The slope or grade of a sluice depends on a number of factors including rock size and shape, the amount and composition of sand, type of riffle and depth of water flow. In each case the proper grade must be determined by trial and this can be best done by initially setting the sluice on a grade of about 1 inch fall per foot of length and then adjusting the grade as found necessary. When in doubt it is better to have the grade too steep than too flat, as too flat a grade will result in sanding of the riffles which in turn will impair their ability to recover fine gold. Where fine gold is to be saved the depth of flow over the riffles should be as shallow as possible while still sufficient to carry off the pebbles and maintain a loose bed between the riffles. To do this the sluice grade is steepened and it can be said generally that the grade for very fine gold should be steeper than for coarser colors. Increasing the grade will, to a point, offset a deficient water supply but, in any case, the riffle action should tell the operator when the proper balance has been reached.
The daily capacity for a sampling sluice varies widely with the type of gravel, degree of cementation, amount of clay, etc. These factors individually and collectively determine the amount of material that a man can prepare for washing in a day's time and, in many cases, the preparation time will exceed the actual washing time. Under favorable conditions with an efficient sluice set-up, two men can handle 1 to 3 cubic yards per day taking into account time needed for clean-ups between samples, processing the sluice concentrate, logging sample data, etc.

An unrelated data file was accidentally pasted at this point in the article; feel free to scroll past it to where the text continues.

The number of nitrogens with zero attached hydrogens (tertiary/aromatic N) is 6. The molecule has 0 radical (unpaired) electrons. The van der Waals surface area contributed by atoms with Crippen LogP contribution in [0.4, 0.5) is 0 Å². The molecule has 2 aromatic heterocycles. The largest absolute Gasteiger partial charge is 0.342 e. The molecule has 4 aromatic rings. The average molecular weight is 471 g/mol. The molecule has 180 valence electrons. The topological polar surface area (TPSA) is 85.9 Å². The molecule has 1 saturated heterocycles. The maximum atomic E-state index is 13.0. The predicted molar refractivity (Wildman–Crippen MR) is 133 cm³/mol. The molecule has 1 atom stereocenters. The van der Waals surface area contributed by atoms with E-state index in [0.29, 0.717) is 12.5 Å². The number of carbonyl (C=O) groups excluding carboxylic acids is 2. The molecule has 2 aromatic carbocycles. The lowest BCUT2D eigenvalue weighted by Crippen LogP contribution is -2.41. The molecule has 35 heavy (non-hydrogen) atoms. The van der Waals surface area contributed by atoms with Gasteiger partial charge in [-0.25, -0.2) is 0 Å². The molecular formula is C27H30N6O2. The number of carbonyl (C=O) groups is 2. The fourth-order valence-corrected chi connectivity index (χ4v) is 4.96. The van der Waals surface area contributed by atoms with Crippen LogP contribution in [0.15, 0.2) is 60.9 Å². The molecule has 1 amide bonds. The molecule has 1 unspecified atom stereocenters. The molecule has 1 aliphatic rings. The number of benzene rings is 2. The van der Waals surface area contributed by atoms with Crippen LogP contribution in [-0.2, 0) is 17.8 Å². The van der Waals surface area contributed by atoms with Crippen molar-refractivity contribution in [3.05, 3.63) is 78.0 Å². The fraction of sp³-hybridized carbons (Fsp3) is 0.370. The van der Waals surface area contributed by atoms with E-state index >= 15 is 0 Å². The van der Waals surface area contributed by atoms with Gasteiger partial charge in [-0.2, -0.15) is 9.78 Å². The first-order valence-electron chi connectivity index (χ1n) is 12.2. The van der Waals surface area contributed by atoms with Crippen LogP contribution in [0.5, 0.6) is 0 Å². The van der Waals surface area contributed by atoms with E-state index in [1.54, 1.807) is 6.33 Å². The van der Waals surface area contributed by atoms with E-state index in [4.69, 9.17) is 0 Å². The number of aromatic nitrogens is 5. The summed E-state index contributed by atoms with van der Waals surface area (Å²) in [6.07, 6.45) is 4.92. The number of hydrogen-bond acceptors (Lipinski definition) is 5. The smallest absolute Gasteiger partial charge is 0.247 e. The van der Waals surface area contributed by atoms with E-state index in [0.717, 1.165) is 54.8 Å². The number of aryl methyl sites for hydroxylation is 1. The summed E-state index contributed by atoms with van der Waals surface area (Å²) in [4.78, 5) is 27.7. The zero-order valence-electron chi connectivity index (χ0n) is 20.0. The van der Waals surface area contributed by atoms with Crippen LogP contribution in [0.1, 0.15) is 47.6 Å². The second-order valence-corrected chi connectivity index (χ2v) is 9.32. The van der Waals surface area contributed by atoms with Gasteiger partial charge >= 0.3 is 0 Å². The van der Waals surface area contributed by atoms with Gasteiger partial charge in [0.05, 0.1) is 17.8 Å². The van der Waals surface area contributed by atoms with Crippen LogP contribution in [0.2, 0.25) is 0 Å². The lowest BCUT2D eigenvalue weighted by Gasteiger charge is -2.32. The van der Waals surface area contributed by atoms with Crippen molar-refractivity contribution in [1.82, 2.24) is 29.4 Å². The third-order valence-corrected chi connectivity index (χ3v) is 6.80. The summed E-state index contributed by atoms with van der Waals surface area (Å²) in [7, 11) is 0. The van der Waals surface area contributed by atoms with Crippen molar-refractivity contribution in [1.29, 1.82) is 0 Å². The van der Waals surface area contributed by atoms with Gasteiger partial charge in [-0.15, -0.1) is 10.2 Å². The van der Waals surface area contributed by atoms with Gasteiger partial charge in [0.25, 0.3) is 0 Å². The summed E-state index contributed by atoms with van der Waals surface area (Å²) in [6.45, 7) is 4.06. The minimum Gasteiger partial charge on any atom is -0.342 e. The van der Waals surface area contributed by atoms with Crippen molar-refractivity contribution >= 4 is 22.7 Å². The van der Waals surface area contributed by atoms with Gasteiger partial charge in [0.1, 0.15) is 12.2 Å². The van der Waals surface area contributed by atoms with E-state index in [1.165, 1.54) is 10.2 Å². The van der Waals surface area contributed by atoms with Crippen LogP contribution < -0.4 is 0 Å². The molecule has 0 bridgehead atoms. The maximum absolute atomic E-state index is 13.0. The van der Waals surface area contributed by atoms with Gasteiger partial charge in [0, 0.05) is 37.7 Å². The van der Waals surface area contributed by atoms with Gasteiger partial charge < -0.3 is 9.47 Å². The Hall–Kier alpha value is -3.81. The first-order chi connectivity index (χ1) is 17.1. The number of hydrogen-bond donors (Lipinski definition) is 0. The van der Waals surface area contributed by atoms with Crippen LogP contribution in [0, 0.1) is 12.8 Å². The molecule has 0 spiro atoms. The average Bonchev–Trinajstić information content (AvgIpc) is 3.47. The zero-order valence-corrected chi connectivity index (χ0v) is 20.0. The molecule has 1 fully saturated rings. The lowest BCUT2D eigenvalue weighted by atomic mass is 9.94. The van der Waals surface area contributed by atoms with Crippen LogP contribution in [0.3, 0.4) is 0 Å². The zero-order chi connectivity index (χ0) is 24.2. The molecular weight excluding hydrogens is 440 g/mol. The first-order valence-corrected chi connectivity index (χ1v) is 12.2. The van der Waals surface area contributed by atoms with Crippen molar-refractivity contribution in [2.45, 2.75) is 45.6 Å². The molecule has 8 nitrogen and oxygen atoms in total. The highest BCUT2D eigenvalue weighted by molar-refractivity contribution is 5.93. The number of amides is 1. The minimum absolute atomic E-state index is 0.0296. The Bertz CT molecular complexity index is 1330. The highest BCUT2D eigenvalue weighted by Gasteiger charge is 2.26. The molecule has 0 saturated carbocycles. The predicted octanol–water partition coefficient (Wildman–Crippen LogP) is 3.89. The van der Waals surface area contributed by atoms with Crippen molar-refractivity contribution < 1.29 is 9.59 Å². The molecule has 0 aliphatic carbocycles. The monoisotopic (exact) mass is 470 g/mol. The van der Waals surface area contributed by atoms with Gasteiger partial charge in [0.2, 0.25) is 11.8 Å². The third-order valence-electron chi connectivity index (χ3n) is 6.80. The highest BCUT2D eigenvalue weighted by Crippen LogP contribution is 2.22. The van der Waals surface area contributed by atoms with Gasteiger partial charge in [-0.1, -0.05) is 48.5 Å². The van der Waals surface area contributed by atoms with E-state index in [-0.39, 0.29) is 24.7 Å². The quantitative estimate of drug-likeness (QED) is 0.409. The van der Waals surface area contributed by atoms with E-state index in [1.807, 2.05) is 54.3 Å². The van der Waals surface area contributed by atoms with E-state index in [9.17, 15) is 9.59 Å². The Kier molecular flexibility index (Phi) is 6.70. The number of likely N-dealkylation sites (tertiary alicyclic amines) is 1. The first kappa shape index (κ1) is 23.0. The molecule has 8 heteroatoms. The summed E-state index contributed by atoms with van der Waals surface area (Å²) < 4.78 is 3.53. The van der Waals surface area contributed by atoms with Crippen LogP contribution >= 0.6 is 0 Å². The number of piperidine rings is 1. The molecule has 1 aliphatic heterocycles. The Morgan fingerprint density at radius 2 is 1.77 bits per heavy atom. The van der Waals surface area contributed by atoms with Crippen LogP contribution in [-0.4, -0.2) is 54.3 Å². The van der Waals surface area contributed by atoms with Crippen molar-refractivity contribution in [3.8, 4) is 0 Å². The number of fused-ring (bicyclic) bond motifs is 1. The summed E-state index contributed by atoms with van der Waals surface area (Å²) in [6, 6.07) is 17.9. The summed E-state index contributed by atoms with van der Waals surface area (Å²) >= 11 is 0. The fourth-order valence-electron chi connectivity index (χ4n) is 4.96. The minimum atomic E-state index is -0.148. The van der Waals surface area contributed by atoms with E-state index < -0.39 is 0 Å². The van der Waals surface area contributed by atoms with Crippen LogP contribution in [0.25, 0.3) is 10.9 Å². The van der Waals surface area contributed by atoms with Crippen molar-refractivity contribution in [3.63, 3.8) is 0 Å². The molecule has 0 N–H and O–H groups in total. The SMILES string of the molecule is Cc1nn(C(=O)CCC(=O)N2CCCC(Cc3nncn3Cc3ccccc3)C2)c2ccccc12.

When the mineral examiner washes a placer sample in a small sluice box and fails to find the amount of gold anticipated by the property owner or vendor, it is sometimes argued that he failed to recover the hoped-for value because his sluice was too small or the sample was put through too fast. While it is true that a sluice box crowded beyond its optimum capacity will lose some of the gold, a quick look at the facts will usually show that there is little or no room for argument in most cases.
For example, modern gold dredges provide about 10 square feet of riffle area for each hourly yard of material passing over the gold-saving tables. By direct comparison it can be shown that it would be necessary to feed an 8-inch x 10-foot sampling sluice at a rate of 1 1/2 cubic yards per hour to attain this degree of riffle loading. But experience tells us that the rate of feed for a sampling sluice of this size is more likely to be on the order of 1 1/2 cubic yards per day rather than per hour. It can be seen that in a sampling sluice the riffle area provided for each unit of sample material is considerably greater than the riffle area provided in standard mining practice. In other words, the small sampling sluice usually favors the sample. This is borne out by long experience which shows that a properly constructed and carefully operated sampling sluice will save all of the gold or other heavy minerals which can be economically recovered by standard placer methods.